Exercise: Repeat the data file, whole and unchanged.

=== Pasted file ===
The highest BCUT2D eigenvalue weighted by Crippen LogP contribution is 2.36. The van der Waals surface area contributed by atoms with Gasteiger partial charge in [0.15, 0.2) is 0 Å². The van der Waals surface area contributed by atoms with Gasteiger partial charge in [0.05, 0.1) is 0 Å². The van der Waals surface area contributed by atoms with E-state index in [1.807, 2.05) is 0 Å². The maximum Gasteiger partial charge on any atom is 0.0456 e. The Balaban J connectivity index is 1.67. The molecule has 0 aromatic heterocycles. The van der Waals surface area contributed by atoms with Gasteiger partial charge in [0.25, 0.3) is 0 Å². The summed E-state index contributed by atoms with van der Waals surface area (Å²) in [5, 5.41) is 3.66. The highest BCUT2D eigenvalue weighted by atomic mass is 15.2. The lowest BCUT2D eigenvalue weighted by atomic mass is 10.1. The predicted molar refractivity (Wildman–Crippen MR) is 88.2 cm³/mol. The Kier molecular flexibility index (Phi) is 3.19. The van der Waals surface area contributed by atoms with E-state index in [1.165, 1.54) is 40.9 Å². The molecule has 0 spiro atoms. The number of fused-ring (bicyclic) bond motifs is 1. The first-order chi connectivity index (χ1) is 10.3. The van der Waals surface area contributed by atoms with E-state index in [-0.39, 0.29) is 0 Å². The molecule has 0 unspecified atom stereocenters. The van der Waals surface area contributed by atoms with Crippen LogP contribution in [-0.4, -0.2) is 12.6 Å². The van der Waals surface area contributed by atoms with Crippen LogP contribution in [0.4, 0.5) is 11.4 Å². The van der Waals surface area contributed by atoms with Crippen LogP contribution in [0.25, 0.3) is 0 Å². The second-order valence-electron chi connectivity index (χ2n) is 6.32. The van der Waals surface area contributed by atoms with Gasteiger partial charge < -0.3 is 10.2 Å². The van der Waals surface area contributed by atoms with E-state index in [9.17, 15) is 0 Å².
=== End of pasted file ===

The highest BCUT2D eigenvalue weighted by Crippen LogP contribution is 2.36. The van der Waals surface area contributed by atoms with Gasteiger partial charge in [0.15, 0.2) is 0 Å². The van der Waals surface area contributed by atoms with Gasteiger partial charge in [0.05, 0.1) is 0 Å². The van der Waals surface area contributed by atoms with E-state index in [1.807, 2.05) is 0 Å². The maximum Gasteiger partial charge on any atom is 0.0456 e. The Balaban J connectivity index is 1.67. The molecule has 0 aromatic heterocycles. The van der Waals surface area contributed by atoms with Gasteiger partial charge in [0.25, 0.3) is 0 Å². The summed E-state index contributed by atoms with van der Waals surface area (Å²) in [5, 5.41) is 3.66. The highest BCUT2D eigenvalue weighted by atomic mass is 15.2. The lowest BCUT2D eigenvalue weighted by atomic mass is 10.1. The predicted molar refractivity (Wildman–Crippen MR) is 88.2 cm³/mol. The Kier molecular flexibility index (Phi) is 3.19. The van der Waals surface area contributed by atoms with E-state index in [1.165, 1.54) is 40.9 Å². The molecule has 0 spiro atoms. The number of fused-ring (bicyclic) bond motifs is 1. The first-order chi connectivity index (χ1) is 10.3. The van der Waals surface area contributed by atoms with E-state index in [-0.39, 0.29) is 0 Å². The molecule has 0 unspecified atom stereocenters. The van der Waals surface area contributed by atoms with Crippen LogP contribution in [-0.4, -0.2) is 12.6 Å². The van der Waals surface area contributed by atoms with Crippen LogP contribution in [0.4, 0.5) is 11.4 Å². The van der Waals surface area contributed by atoms with Crippen LogP contribution in [0.25, 0.3) is 0 Å². The second-order valence-electron chi connectivity index (χ2n) is 6.32. The van der Waals surface area contributed by atoms with Gasteiger partial charge < -0.3 is 10.2 Å². The van der Waals surface area contributed by atoms with E-state index in [9.17, 15) is 0 Å².